It’s probably the same thing. The challenge is, little plants are so delicate and so many things can go wrong, but that’s also the part that I enjoy. We’re always problem solving. So, it’s both the fun and the horror of farming—that there’s always something going wrong, but it’s never boring. It’s not like you’re doing the same thing all the time here. Other things I enjoy are the farmers market customers and the chefs, who are a joy to work with. The markets are just a lot of fun. Now, we’re in our 28th year, and starting in January through early March, we had three record sales at the Ferry Plaza Farmers Market.

What advice do you have for women who are aspiring farmers?

Think outside of the box. I remember having a man tell me that his brother was in big trouble because the price of whatever they were growing in the region was not good enough to support them. I thought, Why does he have to grow what everybody else is growing? I wouldn’t try to do what every other person is doing at the farmers market, or as a farmer. Try to find something that fits your own talents and circumstances and is something that nobody else is doing. 

Pursuing a Sustainable Future, Jill Kayne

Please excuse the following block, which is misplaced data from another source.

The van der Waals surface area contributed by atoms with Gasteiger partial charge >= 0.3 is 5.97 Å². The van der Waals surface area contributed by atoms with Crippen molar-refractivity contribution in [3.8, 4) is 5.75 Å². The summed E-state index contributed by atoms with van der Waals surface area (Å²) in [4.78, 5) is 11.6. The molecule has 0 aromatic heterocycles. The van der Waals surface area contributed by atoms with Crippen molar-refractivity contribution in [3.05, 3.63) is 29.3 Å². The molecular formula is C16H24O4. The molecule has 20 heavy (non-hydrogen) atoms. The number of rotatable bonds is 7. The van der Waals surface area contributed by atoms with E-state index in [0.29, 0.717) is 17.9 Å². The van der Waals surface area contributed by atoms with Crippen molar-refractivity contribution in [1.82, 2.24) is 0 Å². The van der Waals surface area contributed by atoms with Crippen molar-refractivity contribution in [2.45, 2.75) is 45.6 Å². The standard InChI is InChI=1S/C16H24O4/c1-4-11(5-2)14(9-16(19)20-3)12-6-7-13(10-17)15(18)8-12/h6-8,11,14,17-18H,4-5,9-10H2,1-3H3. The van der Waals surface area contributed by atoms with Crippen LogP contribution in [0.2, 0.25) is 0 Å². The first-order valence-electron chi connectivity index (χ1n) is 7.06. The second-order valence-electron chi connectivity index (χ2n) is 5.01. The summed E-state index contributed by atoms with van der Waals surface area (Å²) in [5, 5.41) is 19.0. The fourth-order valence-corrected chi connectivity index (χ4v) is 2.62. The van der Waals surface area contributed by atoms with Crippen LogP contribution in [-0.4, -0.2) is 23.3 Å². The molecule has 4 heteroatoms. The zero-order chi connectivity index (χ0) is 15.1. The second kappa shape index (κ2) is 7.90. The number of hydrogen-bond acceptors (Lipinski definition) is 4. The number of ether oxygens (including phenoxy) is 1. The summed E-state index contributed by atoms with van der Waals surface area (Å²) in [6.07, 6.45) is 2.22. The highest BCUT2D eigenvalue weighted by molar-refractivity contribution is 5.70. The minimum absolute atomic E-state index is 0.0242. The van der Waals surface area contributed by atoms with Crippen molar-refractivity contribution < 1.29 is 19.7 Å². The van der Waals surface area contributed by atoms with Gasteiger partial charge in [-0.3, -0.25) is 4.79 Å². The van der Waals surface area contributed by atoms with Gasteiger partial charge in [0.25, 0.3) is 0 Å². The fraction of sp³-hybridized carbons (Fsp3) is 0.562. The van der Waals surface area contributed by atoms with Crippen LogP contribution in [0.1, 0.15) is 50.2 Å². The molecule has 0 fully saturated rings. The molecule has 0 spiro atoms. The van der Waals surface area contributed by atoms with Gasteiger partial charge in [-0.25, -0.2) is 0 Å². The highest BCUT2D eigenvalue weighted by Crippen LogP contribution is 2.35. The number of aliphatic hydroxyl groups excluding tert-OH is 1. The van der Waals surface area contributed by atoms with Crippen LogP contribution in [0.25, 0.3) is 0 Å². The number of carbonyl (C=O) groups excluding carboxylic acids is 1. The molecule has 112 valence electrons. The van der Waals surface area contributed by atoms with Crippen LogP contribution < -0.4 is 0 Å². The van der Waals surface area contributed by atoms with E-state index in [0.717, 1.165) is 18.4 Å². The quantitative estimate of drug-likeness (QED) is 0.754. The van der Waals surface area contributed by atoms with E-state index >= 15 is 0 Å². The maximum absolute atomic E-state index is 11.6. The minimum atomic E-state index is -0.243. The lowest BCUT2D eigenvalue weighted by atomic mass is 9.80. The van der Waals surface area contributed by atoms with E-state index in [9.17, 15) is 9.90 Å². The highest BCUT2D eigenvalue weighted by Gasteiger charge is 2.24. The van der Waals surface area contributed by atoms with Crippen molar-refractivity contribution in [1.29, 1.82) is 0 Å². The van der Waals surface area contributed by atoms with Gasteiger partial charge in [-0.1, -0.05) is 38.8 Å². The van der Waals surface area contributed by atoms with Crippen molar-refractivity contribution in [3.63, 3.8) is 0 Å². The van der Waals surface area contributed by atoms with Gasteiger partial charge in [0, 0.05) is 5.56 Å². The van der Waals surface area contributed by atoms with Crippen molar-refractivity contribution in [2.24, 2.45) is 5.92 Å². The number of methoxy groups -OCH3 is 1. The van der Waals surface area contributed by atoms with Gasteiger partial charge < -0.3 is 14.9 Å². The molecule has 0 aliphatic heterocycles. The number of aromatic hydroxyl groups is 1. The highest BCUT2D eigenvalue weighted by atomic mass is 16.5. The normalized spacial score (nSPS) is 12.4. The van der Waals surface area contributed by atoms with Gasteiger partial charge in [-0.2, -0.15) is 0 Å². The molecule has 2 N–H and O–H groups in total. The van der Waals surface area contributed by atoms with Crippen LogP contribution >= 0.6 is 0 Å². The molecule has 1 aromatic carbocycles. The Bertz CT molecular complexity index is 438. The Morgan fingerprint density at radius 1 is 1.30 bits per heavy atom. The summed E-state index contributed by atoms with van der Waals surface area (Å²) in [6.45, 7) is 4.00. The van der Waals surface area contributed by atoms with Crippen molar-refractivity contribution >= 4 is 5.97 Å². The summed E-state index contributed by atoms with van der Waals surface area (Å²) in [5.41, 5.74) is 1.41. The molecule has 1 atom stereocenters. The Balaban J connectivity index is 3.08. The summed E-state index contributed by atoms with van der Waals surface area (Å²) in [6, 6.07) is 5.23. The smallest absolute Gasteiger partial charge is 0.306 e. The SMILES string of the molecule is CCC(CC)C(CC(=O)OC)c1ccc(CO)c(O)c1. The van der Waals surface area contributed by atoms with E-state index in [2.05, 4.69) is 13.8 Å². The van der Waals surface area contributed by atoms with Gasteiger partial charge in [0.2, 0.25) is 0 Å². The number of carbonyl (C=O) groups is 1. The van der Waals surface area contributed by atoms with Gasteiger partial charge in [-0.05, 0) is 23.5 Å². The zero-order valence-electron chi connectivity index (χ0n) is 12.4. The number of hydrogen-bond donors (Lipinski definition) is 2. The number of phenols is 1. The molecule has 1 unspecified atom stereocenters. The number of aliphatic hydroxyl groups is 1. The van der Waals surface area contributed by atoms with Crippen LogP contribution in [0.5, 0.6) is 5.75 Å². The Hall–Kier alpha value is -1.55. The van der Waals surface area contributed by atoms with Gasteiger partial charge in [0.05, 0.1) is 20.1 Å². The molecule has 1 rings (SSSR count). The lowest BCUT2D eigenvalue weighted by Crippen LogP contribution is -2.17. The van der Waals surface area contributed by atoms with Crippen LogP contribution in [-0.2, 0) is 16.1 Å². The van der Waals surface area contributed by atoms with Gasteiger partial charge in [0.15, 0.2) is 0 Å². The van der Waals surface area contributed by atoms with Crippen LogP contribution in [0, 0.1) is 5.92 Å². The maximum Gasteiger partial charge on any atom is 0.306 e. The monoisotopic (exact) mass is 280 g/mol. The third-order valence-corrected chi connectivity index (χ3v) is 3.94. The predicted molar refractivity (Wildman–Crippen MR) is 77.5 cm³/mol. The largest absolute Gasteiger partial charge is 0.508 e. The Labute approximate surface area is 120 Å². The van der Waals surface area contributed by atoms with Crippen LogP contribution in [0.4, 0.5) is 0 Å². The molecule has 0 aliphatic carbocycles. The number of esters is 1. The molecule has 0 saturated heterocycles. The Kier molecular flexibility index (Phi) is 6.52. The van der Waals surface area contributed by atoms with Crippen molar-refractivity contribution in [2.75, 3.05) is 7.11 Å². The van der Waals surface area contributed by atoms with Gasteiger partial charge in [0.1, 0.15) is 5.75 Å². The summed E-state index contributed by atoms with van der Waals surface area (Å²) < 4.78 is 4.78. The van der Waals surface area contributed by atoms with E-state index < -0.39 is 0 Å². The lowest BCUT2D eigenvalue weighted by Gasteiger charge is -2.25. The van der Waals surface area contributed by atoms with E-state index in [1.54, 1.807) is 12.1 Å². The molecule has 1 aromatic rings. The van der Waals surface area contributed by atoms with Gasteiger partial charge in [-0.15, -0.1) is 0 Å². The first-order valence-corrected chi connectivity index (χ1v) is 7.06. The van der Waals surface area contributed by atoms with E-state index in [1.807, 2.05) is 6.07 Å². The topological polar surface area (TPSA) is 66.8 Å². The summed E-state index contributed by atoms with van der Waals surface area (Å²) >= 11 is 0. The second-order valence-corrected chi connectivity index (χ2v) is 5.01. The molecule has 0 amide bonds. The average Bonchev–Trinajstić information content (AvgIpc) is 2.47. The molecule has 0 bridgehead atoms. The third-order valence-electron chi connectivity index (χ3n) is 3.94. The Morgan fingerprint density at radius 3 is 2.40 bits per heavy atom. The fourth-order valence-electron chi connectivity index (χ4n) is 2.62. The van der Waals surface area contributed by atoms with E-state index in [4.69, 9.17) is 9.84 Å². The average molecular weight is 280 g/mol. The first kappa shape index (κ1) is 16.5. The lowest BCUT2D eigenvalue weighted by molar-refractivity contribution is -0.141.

Jill’s parents, Robin and Nancy Gammons, started Four Sisters Farm in 1978. All four of their daughters, who the farm is named after, play some role in the family farm, but Jill is the farm manager. Based in Aromas, the family’s farm brings diverse offerings to the farmers market, from kiwi to purslane, but it is especially known for its flowers.

How did you get started farming? 

I’m passionate about food, food sustainability, and agricultural sustainability. I grew up on my family’s organic farm, and I always loved being outside. I started doing farmers markets when I was 13, and at 16, I started helping my mom with the flower production on our farm. I went away to college, came back, got married and had kids, and then I started taking a bigger role in the operations of the farm.